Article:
With a tight salary cap situation a player like Campbell would have been out of the Vikings’ range but the total price tag for McPhee and Wolfe was under $4 million. Instead of signing solid veterans last year, the Vikings acquired one expensive player (Ngkaoue) and left their development players to handle the rest. It resulted in the sixth fewest sacks in the NFL. The next time around, the Vikings might want to check the bargain bin on the D-line.
- First round result: Beat Indianapolis
- Lesson learned: Explosive passing game overcomes defensive, running shortcomings
Buffalo leaned into their passing game after acquiring Stefon Diggs and ranked No. 1 in the NFL in Expected Points Added through the air. Buffalo ranked third in passing yards per game and fourth in yards per pass attempt. Their passing game covered for other weaknesses, like ranking 20th in rushing EPA and 16th in points allowed on defense. Against the Colts they only ran for 42 yards with running backs and gave up 472 yards on defense and still came away with a win. The Vikings often leaned heavy on their run game and weren’t able to overcome poor defensive performances.
- First round result: Beat Pittsburgh on the road
- Lesson learned: Pass blocking is important in the playoffs
The Browns ranked No. 1 by Pro Football Focus in pass blocking grade. Against an excellent Steelers defensive line, they allowed Baker Mayfield to be pressured just five times on 36 dropbacks. He threw for 225 of his 263 yards and all three touchdowns with no heat from the Pittsburgh defense.
The Vikings, in comparison, rated 29th by PFF in pass blocking. When Kirk Cousins did have a clean pocket, he had the second best QB rating in the NFL (only behind Aaron Rodgers).
Cleveland’s top graded lineman was Jack Conklin, who they signed this offseason to a three-year, $42 million deal, by the way.
Kansas City Chiefs
- First round result: Bye
- Lesson learned: You can never have too many playmakers
Certainly Patrick Mahomes makes everyone around him better but the Chiefs have stacked explosive players around him. Beyond their two star receiving options Travis Kelce and Tyreek Hill, three other receivers picked up at least 400 yards and just for kicks KC added Le’Veon Bell. The Vikings’ No. 3 receiver Chad Beebe had 201 yards this season.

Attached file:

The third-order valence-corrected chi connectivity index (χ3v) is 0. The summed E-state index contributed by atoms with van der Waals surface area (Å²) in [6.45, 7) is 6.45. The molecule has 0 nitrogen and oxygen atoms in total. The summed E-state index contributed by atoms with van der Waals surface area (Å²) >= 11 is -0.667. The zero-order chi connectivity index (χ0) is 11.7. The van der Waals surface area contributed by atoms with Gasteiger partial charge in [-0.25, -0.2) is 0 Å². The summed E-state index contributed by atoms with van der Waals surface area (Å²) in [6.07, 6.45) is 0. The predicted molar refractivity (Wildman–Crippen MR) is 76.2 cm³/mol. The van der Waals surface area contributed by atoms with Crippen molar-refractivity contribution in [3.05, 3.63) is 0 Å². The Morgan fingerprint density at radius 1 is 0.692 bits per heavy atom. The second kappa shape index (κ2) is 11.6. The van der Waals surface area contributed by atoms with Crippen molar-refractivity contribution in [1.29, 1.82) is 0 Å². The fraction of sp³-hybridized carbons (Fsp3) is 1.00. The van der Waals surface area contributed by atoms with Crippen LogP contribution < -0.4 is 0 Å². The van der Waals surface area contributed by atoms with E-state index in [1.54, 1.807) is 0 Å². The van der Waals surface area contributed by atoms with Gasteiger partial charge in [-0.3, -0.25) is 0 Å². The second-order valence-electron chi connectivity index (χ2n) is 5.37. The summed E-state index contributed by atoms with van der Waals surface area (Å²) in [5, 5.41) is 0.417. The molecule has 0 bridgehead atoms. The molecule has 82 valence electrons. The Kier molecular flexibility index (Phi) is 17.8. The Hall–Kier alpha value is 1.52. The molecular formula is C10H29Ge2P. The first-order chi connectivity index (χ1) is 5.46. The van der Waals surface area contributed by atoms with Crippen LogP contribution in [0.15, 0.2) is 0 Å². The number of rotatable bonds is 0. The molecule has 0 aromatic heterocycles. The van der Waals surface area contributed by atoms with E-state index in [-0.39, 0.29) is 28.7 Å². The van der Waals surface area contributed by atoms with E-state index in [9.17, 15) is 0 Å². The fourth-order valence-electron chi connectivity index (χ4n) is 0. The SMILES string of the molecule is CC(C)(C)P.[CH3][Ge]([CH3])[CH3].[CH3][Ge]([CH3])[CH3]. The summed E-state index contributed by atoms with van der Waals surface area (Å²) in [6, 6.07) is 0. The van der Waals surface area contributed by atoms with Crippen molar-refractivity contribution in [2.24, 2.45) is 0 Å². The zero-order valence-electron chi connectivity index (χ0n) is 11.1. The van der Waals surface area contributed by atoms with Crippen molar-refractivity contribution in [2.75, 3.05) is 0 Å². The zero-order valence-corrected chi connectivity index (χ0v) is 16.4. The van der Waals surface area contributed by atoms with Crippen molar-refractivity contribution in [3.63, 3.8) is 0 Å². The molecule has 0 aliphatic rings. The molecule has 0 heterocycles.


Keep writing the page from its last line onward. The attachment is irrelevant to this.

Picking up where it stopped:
Tampa Bay Bucs
- First round result: Beat Washington
- Lesson learned: Aggressiveness pays off against good defenses
Washington entered as the fourth best defense in the NFL in points allowed and Tom Brady was still able to push the ball downfield. He completed 13 passes over 10 yards through the air. The Bucs overcame the terrific Washington defensive line by getting deep passes out quickly as Brady averaged just 2.57 seconds from snap to throw, the fifth fastest time of 14 QBs who played last weekend. The Vikings have routinely had some of the slowest snap-to-release times and fallen victim to good defensive lines.
New Orleans Saints
- First round result: Beat Chicago
- Lesson learned: Having a competent backup QB can save a season
Drew Brees has been hurt the last two years and each time the Saints had a backup quarterback who came in and kept them on track to host a playoff game. Teddy Bridgewater went 5-0 in 2019 and Taysom Hill went 3-1 this year. The Vikings have gone with the cheapest option for backup QB the last three years with Kirk Cousins starting. While he may have a great record of durability, it might make sense to develop someone who could keep a season alive in the worst case scenario.